8:50: Time to recap all the Tonys they couldn't present during the telecast, because they had to make time for that mini-number from Phantom. I'm kind of shocked to learn that the award for Best Revival of a Play has already been given out (to the '60s comedy Boeing-Boeing) -- I know the telecast tends to marginalize nonmusicals, but that's just ridiculous.
8:53: Presenter Julie Chen (you may know her from The Early Show and Big Brother) looks like she got her dress from the same Tattered Yellowing Nightgown store where Laura Linney went shopping. And, like Linney, Chen looks fabulous anyway. She's setting up "a look back on the year in plays," which is as much of a bone as we're going to throw the nonmusical backbone of Broadway tonight. It's really a montage of "Look, some movie stars were in plays!"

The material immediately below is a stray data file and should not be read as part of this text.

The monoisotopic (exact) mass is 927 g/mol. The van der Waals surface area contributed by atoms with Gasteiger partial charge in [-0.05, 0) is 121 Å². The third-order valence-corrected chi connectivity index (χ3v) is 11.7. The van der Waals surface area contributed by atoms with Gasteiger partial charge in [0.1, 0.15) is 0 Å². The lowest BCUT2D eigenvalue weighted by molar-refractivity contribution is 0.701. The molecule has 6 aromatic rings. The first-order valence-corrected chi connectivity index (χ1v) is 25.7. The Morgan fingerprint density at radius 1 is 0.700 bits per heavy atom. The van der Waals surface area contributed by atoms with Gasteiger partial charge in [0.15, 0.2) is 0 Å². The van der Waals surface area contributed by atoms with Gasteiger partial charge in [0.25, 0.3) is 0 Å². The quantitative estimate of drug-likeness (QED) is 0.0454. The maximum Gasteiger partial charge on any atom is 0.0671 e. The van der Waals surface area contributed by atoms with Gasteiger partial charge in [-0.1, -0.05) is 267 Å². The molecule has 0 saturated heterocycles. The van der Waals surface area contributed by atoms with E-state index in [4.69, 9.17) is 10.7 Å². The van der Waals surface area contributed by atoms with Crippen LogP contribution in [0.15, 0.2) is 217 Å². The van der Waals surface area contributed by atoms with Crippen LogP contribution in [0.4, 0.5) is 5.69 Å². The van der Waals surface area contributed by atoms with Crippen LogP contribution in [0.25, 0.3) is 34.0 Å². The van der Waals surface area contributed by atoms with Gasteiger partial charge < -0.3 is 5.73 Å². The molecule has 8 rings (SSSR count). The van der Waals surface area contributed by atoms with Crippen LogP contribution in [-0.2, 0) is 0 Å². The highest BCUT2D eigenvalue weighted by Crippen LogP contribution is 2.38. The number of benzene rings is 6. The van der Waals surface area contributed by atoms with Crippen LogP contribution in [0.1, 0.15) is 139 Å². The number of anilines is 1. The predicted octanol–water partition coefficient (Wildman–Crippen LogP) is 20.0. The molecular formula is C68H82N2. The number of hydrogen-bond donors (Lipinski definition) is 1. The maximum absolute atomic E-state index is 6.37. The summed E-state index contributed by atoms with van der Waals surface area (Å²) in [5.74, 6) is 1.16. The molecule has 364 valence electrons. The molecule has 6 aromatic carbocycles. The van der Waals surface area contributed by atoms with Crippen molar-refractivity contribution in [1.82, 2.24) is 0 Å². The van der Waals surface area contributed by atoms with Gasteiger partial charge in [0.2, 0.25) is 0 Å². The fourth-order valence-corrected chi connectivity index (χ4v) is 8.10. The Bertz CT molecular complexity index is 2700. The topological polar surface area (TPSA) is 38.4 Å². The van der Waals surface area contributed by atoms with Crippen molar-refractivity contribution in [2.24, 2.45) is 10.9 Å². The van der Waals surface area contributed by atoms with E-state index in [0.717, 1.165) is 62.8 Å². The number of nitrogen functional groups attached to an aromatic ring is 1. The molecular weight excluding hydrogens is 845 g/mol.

8:54: Duncan Sheik has a goofy (possibly drunk?) grin on his face as he explains the importance of the book of a musical. Yes, it's so important we couldn't be bothered to give out the award on live TV! That one already went to Passing Strange, and now Sheik is announcing the award for Best Score. One of the eternal Tony imponderables is the fact that a show can win both Best Book and Best Score and not win Best Musical - it's happened more than once. But not this year! In this category, I personally am most fond of Cry-Baby, whose terrific songs have been unjustly ignored and undervalued by most critics. You folks will know lyricist David Javerbaum as the executive producer of The Daily Show -- and his songs are exactly as funny as you'd expect. Realistically, though, I expect this one to go to In the Heights, whose author, Lin-Manuel Miranda, managed to take the ambient noises of northern Manhattan -- salsa and hip-hop blasting from crappy speakers (usually inside cars stopped at the traffic light just below my bedroom window); thundering subway trains; voices shouting in a variety of local and not-so-local accents -- and turn them into music that is actually enjoyable. Miranda wins, and I wasn't the only one expecting it, as is evidenced by his rhyming acceptance rap. I think this may be the first time ever a Tony-winner rapped his thank-yous, and I'm almost positive it's the first time a Tony was ever kissed up to Puerto Rico. It would be a stretch to say Miranda is freestyling (I'm pretty sure he had this worked out beforehand), but he name-checks Stephen Sondheim -- "Look, I made a hat where there never was a hat! It's a Latin hat, at that!" -- so who can criticize? That was adorable.